Before joining Merkley's office in early 2009, Green practiced corporate law at Fried, Frank, Harris, Shriver & Jacobson in Hong Kong and Shanghai. He holds bachelor's and master's degrees from Harvard University and a law degree from the University of California, Hastings College of the Law.

“We must create a more level playing field for small and medium producers and a more balanced, equitable economy for everyone working in food and agriculture, including immigrants and seasonal farmworkers,” said Vilsack. “We are grateful to have Andy join the team to help us build a fairer, more transparent food system.”

Vilsack Speaks to National Farmers Union

Vilsack also is on a virtual speaking tour this week after his confirmation last week. He spoke on Monday to members of the National Farmers Union and its online convention, and Vilsack will do the same on Friday to participants for the online Commodity Classic.

Speaking to NFU on Monday, Vilsack made a pitch for the importance of climate policy but in the context of creating new markets and revenue streams for farmers through markets for carbon sequestration, turning farm waste into new products and using traditional USDA programs to incentivize farmers to use climate-smart practices.

Vilsack also said he is determined that trade agreements will be vigorously enforced and that he plans to speak with the top agriculture officials in Canada and Mexico this week to tell them that the United States will insist that the U.S.-Mexico-Canada Agreement on trade will be enforced “to the letter.”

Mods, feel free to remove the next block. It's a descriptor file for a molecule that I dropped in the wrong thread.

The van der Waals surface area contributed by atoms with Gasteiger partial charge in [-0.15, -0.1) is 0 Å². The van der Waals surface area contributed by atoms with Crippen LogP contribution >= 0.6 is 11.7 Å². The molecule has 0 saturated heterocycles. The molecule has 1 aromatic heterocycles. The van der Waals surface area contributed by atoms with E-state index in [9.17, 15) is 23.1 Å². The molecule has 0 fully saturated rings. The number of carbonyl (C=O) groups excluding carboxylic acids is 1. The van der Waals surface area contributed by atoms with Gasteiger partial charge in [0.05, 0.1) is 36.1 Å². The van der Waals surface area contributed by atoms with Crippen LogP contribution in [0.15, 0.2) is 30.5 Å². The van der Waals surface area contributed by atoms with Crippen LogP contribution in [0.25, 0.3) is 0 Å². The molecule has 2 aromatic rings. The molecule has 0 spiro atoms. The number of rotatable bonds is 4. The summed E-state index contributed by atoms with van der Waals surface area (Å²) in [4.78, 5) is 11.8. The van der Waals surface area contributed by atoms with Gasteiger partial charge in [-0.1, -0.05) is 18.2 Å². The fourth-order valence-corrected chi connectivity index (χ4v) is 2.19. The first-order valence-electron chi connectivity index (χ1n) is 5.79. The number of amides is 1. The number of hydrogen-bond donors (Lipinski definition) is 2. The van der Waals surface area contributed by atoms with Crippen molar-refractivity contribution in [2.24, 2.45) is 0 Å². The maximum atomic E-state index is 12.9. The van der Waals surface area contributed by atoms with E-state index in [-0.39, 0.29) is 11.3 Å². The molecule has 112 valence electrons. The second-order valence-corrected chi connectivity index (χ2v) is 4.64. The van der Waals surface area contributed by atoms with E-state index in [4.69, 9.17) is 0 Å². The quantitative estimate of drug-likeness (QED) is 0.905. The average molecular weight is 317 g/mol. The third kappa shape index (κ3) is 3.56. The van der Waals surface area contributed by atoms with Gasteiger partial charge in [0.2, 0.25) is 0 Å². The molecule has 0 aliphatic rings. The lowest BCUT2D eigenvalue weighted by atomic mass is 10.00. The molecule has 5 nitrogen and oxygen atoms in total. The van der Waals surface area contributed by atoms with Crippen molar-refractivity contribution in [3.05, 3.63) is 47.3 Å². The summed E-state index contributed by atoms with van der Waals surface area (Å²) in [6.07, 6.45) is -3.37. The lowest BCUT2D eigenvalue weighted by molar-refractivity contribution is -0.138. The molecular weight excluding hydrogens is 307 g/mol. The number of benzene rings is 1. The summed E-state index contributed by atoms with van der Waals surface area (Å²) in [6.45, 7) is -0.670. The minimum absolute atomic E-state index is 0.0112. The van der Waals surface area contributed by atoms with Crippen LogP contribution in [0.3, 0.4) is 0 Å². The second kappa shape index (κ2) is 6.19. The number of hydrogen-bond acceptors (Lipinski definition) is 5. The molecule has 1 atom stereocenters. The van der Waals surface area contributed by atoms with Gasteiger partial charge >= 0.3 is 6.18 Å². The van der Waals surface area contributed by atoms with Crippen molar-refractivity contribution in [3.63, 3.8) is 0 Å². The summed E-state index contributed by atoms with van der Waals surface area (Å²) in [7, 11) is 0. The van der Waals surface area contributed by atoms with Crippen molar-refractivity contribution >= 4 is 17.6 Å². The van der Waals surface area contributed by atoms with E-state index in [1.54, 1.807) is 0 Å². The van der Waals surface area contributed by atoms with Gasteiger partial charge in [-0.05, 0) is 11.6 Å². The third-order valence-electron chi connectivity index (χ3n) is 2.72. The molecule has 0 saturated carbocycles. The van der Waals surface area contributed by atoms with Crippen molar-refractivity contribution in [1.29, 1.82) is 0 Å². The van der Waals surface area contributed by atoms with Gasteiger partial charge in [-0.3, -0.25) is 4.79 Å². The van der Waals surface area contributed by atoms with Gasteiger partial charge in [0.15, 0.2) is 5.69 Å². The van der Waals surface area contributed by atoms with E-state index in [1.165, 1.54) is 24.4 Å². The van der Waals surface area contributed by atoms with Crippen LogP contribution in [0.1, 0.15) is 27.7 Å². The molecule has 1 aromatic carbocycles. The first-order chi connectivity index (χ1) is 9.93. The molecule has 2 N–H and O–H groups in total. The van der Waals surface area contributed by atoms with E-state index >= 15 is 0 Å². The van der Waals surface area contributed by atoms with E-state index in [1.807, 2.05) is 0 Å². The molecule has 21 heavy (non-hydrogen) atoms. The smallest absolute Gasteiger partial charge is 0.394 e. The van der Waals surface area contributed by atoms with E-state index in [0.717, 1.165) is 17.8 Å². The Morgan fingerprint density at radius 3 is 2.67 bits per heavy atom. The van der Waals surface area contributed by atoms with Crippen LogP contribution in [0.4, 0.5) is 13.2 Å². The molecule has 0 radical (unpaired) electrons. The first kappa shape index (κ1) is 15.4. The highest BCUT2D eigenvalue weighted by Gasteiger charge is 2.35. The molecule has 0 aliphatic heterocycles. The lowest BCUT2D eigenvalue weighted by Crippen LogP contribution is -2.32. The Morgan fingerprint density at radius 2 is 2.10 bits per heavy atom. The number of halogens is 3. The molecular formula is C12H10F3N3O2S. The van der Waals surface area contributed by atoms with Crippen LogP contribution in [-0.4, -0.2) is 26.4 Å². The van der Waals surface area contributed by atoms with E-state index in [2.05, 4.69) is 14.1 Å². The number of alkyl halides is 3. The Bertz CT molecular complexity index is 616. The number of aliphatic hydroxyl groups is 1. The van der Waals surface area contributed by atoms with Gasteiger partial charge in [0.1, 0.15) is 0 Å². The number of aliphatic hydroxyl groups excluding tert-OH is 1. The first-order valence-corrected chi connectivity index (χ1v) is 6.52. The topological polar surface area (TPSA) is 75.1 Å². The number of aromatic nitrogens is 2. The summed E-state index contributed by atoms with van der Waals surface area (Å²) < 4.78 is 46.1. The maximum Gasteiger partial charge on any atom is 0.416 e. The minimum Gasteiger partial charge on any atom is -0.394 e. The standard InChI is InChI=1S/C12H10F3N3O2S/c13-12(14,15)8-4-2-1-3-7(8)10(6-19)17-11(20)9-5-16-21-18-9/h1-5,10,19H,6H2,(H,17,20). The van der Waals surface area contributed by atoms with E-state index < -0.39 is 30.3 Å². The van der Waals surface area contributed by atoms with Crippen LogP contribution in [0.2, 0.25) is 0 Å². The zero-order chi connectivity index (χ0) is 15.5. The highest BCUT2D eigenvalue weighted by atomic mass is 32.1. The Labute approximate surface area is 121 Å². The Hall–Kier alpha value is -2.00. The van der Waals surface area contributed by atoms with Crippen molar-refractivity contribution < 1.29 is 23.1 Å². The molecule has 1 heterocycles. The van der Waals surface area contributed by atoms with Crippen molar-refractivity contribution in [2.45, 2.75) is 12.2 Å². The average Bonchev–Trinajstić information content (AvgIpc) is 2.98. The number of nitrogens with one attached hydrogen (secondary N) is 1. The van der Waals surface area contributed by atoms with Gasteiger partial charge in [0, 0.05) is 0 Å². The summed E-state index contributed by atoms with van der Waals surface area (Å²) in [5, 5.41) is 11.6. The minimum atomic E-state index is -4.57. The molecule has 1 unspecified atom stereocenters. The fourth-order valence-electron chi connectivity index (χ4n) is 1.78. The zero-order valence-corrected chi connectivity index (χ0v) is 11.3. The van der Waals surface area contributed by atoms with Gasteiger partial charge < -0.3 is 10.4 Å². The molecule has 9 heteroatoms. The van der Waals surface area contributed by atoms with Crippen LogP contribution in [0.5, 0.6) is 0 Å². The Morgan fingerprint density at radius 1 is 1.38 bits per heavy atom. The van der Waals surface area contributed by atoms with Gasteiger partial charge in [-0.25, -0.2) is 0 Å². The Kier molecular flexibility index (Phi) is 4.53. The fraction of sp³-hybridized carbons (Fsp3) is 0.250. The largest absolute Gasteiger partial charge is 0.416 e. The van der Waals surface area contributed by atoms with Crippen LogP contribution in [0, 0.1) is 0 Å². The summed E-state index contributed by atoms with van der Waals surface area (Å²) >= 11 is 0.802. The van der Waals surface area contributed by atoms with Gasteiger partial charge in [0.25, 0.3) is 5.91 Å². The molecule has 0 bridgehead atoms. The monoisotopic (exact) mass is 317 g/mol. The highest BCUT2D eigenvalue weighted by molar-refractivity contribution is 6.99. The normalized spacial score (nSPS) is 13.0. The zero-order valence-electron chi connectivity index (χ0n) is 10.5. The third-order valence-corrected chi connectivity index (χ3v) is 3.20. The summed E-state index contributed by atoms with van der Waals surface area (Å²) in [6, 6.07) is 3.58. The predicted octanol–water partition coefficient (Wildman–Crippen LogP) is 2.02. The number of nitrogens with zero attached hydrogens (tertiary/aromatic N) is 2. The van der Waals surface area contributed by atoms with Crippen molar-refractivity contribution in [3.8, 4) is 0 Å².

He particularly cited the need to make sure Canada complies with the dairy and wheat provisions.

Vilsack noted that farmworkers have been declared essential workers and said he would work with governor's offices to make sure that states “honor the essential worker status and do not gloss over” it.

He repeated previous statements that regional and local markets need to be strengthened, that more processing facilities need to be built and that the Environmental Protection Agency needs to implement the Renewable Fuel Standard in a way that is “enforced and respected” throughout the administration.

Vilsack said that the last tranche of the Coronavirus Food Assistance Program that the Trump administration was implementing must be studied to determine that the payment system is appropriate and fair. He gave no schedule for the release of new payments under that program, but noted that the application system is open and that farmers will have another 30 days to make applications after the new rules are announced.

He said he would look into the reestablishment of a task force on concentration and fair markets that was established with the Justice Department in the Obama administration and whether it should be expanded to include the Federal Trade Commission and the Small Business Administration.

Passage of Biden's American Rescue Plan is also vitally important to helping socially disadvantaged farmers, he said.

Jerry Hagstrom can be reached at jhagstrom@nationaljournal.com

Follow him on Twitter @hagstromreport